PROBLEM. I tested this circuit on a Spice simulator. I used "generic" transistor models, not the parts you prescribed. I see lots of nonlinearity. With a 1-volt drive signal, the model predicts bad behavior. At anything above 0.25 volts peak input, the circuit saturates.

ANSWER. What you analyzed isn't my circuit. Use the specified parts, or expect the circuit to misbehave.

I don't know what type of transistors you substituted in your simulation. Since your circuit saturates at 0.25 volts, I suspect germanium transistors. Germanium devices turn on at 0.25 to 0.3 volt or so. This is the difference voltage between the base and emitter. Saturation occurs at some higher voltage. Silicon devices turn on with a difference voltage of 0.7 volt. This is the proper bias voltage for class-A operation. If you expect the best performance, be sure to use silicon transistors in this circuit.

As to the fidelity criticism, you have the fancy software, and maybe that tells you something I don't see. I can't speak to that. I don't have the software. I just built the circuit.

If you insist on a 1-volt input signal, here's a suggestion: Maybe you need to fire up that Spice simulator and design an attenuator. Whatever floats your boat. I'd just twist the volume knob on the input CD player.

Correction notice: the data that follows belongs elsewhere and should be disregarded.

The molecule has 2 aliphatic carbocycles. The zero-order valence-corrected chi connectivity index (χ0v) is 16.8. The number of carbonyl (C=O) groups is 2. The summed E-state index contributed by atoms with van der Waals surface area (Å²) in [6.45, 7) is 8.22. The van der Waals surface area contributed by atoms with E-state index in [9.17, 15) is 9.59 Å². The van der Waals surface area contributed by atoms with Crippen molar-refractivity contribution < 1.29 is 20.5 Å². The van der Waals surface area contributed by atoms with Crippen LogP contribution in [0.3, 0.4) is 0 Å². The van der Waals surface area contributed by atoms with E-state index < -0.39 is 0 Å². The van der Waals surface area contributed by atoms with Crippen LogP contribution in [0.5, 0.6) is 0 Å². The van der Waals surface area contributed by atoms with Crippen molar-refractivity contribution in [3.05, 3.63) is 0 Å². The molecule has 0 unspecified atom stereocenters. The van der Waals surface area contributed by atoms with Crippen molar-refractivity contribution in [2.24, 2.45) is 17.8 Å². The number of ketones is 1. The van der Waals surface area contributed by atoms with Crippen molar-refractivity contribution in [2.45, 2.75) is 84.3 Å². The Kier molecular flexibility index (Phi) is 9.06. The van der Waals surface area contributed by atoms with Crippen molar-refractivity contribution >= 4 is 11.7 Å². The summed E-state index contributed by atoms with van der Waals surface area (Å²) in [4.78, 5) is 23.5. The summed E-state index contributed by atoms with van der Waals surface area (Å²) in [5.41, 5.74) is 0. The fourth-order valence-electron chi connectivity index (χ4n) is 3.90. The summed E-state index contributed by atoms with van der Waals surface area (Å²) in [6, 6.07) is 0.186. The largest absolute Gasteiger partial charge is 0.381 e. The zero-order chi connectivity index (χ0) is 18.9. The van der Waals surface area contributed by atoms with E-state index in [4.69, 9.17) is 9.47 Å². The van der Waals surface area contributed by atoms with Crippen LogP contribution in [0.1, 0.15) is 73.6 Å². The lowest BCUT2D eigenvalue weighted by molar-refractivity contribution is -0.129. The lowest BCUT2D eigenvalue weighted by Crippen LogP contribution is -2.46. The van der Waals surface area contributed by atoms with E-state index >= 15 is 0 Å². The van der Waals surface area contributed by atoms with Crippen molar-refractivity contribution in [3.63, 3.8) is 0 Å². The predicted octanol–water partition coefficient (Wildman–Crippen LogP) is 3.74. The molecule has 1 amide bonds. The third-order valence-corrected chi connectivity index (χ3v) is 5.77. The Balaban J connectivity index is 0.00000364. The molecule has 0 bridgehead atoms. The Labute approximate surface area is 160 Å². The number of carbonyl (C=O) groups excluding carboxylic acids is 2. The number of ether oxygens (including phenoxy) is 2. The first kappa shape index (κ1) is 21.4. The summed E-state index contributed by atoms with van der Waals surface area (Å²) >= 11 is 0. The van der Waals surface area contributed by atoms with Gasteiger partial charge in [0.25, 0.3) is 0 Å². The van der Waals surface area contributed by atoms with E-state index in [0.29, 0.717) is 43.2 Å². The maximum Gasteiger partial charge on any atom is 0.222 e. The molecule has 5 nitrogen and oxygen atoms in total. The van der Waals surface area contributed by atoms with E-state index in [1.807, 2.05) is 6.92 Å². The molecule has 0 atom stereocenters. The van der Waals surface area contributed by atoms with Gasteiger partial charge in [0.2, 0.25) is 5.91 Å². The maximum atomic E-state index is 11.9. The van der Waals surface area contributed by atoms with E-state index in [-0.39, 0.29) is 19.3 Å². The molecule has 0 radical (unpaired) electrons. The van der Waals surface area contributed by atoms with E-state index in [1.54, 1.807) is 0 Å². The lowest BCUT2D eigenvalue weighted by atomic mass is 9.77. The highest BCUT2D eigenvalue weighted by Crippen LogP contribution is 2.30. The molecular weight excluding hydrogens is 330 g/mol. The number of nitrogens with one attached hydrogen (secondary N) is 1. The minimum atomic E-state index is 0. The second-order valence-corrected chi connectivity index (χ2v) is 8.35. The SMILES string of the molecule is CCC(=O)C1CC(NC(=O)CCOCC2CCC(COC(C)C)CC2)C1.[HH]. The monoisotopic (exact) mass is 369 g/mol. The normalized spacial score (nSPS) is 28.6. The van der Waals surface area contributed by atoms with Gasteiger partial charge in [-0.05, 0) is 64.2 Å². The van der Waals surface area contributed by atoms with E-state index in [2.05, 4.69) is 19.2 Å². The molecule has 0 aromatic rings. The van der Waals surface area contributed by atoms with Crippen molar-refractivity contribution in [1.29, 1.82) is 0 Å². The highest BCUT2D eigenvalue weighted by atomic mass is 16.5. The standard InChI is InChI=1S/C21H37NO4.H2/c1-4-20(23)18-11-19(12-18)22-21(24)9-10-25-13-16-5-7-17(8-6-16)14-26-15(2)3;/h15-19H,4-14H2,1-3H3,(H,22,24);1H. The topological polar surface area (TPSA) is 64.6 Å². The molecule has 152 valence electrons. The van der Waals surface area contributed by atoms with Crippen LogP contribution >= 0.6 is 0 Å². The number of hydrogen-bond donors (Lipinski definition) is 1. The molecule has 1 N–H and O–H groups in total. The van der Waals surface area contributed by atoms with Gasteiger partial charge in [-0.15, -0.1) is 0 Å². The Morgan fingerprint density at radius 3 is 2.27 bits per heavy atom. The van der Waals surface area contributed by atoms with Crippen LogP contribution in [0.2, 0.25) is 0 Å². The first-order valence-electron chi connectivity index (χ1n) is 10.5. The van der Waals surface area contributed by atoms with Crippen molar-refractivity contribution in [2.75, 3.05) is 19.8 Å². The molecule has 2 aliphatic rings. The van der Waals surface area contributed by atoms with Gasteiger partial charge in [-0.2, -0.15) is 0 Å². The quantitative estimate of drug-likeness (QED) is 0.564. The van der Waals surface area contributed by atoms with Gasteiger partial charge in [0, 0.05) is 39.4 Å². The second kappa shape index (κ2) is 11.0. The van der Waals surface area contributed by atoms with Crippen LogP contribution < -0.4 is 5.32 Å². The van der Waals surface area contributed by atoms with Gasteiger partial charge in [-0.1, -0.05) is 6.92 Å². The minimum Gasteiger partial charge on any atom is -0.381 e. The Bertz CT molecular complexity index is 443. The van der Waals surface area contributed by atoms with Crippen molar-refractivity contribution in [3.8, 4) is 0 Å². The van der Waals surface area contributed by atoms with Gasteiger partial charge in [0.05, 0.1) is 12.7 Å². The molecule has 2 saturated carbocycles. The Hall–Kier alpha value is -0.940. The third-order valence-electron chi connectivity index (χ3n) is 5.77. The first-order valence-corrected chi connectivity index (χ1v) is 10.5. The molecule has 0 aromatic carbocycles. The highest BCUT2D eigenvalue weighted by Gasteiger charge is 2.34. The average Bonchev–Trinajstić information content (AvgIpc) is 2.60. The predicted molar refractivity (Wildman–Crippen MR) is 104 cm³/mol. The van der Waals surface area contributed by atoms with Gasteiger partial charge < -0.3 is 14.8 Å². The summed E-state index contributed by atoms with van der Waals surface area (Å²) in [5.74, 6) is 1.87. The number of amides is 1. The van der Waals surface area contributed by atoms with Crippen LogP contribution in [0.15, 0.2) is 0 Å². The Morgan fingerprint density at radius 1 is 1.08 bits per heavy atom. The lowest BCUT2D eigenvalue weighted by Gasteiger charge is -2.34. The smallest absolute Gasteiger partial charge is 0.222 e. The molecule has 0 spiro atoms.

PROBLEM. I tested this circuit on a Spice simulator. A "324" integrated front end would work better.

ANSWER. If you have a design that you think is superior, then build it. Experimenting is one of the best ways to learn and to achieve good results. Still, I suggest that you consider more than fidelity. This design has a basis in the original Daven television circuit. This circuit offers the same advantages as that circuit. A lot of builders want these same advantages today...

  • Easy and quick assembly from common parts.

  • Fairly good peformance under typical conditions.

  • No fussy adjustments.

  • The simplicity and reasonable operation of a hobby-type circuit.

  • Dependable performance.

  • Easy maintenance.

Using an integrated circuit as a simple level shifter seems like overkill. Consider that some CD players can probably drive an LED without an external amplifier. In 1928, engineers only needed three tubes for such a circuit. They'd be amused that for the same task, we need scores of integrated transistors.

My LED driver isn't an engineer's dream. I admit it. Instead, my circuit's a fun project that you can easily use, build and modify. My circuit is capable of making moving images. You might like it. On the other hand, if you're an engineer and you can use CAD simulators, then you're more advanced. Congratulations. You don't need this circuit in the first place. Sorry to waste your time.

By the way, the "324" isn't the best op amp for this circuit. Peter Smith uses TL072 or TL082 ICs because they have superior characteristics for club mechanical video projects. The TL072 and TL082 have high-impedance mosfet inputs and offer a high slew rate. These ICs also have a much better gain-bandwidth product (GBP) than the 324 does. In fact, in terms of GBP, a 2N2222 or 2N2907 transistor beats all these ICs.

Amplifier LM324 TL082 2N2222